Friday, January 22, 2010

$676,500 From Exxon And All I Got Was This Shoddy Denier Video

A Big Oil-funded think tank called the Heartland Institute is pushing out this Youtube video claiming that because it's been snowing recently, global warming can't possibly be real. They even show you some real cool photos of cacti covered by an inch or two of the white powdery stuff!

Aside from looking like it was thrown together by some guy named Chad in his freshman dorm, the video is riddled with wild and disproven claims about temperature data over the past decade. Worse, it sort of steers clear of what science snobs might call "peer-reviewed research" in favor of that old denier favorite: looking out the window in winter.

As we've mentioned here on R?S? before, saying global warming is a hoax because it's snowing outside is a bit like saying "Well, I haven't been mugged recently, so crime must not really be a problem!" Since the Heartland Institute is located in Washington, D.C., we have to wonder what these people will be saying when it tops 100 in the nation's capitol this coming summer. It gets HOT.

You'd think with the heavy funding they get from Exxon and other energy companies with a vested interest in blocking any and all clean energy reform, the Heartland Institute could have at least thrown together a slick animation or, I dunno, gotten Glenn Beck to cry on camera.

Oh wait, we can get that for free. Score!

Thursday, January 21, 2010

Supreme Court Learnings For Make Benefit Glorious Nation of Big Oil

It's Round 2 of "Big Money Day" here at R?S?.

Today, the Supreme Court issued a shocking decision that LCV's Gene Karpinski says will "open the floodgates" to corporate money in elections. In short, the court struck down decades-old campaign finance laws that bar corporations from spending unlimited sums directly advocating for or against candidates for elected office.

Across the board, smart observers of American politics know exactly what that means: unlimited sums of money from massive corporations like ExxonMobil spent attacking candidates who will stand up for things that corporations don't like. Just picture 60 seconds of campaign-style smear against your favorite clean energy candidate, with the closing line: "This ad paid for by ExxonMobil."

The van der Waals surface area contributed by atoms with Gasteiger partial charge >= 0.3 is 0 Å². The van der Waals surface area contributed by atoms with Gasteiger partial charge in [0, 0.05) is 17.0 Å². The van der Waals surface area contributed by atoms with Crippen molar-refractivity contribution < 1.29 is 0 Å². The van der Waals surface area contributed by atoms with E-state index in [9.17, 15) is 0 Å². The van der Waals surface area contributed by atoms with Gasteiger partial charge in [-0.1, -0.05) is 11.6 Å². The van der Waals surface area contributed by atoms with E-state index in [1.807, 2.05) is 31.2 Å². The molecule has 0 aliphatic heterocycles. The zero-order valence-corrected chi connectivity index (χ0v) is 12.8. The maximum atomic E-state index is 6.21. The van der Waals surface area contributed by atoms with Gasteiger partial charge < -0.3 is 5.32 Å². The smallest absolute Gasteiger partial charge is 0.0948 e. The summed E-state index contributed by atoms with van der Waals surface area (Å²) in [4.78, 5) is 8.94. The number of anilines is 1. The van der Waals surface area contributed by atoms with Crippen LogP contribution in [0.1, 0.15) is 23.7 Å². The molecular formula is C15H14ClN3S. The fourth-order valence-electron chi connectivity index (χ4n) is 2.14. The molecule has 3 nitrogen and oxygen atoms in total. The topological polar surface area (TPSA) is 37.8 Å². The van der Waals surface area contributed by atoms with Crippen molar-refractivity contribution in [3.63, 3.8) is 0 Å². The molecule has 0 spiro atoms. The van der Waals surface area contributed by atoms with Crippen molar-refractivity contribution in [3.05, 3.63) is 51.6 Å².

From a Washington Post analysis of the decision:
It's hard to overestimate the impact that the Supreme Court's reversal of a two-decade-old ban on corporate independent expenditures in campaigns will have on the political landscape in 2010 and beyond...

"This is a sweeping decision, period," said Marc Elias, a Democratic election lawyer. "In one opinion the Court struck down all limits on independent expenditures directly from corporations."

Jason Torchinsky, a Republican election lawyer, predicted that the Court's ruling will "unleash millions of dollars in independent expenditures from corporations, non-profits and unions in federal and state races"...
The sad bottom line came from Justice John Paul Stevens, who attacked the court's majority decision aloud in court today:
Justice John Paul Stevens, dissenting from the main holding, said, "The court's ruling threatens to undermine the integrity of elected institutions around the nation."
Having felt the full brunt of Big Oil's decades-long effort to undermine the legislative process, those of us here at LCV will be redoubling our efforts to defend clean energy champions from what we anticipate will be its efforts to do the same thing to our elections.